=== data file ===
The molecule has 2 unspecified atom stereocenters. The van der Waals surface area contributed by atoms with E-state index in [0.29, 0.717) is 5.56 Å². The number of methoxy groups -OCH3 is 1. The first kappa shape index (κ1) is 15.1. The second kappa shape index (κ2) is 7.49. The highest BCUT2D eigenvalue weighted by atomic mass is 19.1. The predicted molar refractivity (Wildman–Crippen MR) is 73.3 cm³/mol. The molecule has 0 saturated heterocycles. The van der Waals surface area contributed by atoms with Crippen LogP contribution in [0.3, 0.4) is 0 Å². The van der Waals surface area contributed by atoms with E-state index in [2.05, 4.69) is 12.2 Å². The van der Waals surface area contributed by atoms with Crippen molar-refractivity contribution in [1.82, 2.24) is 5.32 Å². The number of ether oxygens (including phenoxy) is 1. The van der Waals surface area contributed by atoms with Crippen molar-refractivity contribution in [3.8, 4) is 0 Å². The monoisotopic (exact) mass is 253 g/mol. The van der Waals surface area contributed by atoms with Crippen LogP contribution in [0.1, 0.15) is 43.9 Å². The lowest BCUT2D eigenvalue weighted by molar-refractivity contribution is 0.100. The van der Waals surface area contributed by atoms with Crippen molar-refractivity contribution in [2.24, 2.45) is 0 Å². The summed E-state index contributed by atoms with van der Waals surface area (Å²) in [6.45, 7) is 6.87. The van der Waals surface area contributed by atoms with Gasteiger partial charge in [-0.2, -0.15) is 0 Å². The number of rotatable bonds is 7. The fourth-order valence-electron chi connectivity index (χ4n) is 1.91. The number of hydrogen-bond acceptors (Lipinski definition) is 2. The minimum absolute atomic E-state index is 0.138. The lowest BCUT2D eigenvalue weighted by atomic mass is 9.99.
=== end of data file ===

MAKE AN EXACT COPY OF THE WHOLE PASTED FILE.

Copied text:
The molecule has 2 unspecified atom stereocenters. The van der Waals surface area contributed by atoms with E-state index in [0.29, 0.717) is 5.56 Å². The number of methoxy groups -OCH3 is 1. The first kappa shape index (κ1) is 15.1. The second kappa shape index (κ2) is 7.49. The highest BCUT2D eigenvalue weighted by atomic mass is 19.1. The predicted molar refractivity (Wildman–Crippen MR) is 73.3 cm³/mol. The molecule has 0 saturated heterocycles. The van der Waals surface area contributed by atoms with Crippen LogP contribution in [0.3, 0.4) is 0 Å². The van der Waals surface area contributed by atoms with E-state index in [2.05, 4.69) is 12.2 Å². The van der Waals surface area contributed by atoms with Crippen molar-refractivity contribution in [1.82, 2.24) is 5.32 Å². The number of ether oxygens (including phenoxy) is 1. The van der Waals surface area contributed by atoms with Crippen molar-refractivity contribution in [3.8, 4) is 0 Å². The monoisotopic (exact) mass is 253 g/mol. The van der Waals surface area contributed by atoms with Crippen LogP contribution in [0.1, 0.15) is 43.9 Å². The lowest BCUT2D eigenvalue weighted by molar-refractivity contribution is 0.100. The van der Waals surface area contributed by atoms with Crippen molar-refractivity contribution in [2.24, 2.45) is 0 Å². The summed E-state index contributed by atoms with van der Waals surface area (Å²) in [6.45, 7) is 6.87. The van der Waals surface area contributed by atoms with Gasteiger partial charge in [-0.2, -0.15) is 0 Å². The number of rotatable bonds is 7. The fourth-order valence-electron chi connectivity index (χ4n) is 1.91. The number of hydrogen-bond acceptors (Lipinski definition) is 2. The minimum absolute atomic E-state index is 0.138. The lowest BCUT2D eigenvalue weighted by atomic mass is 9.99.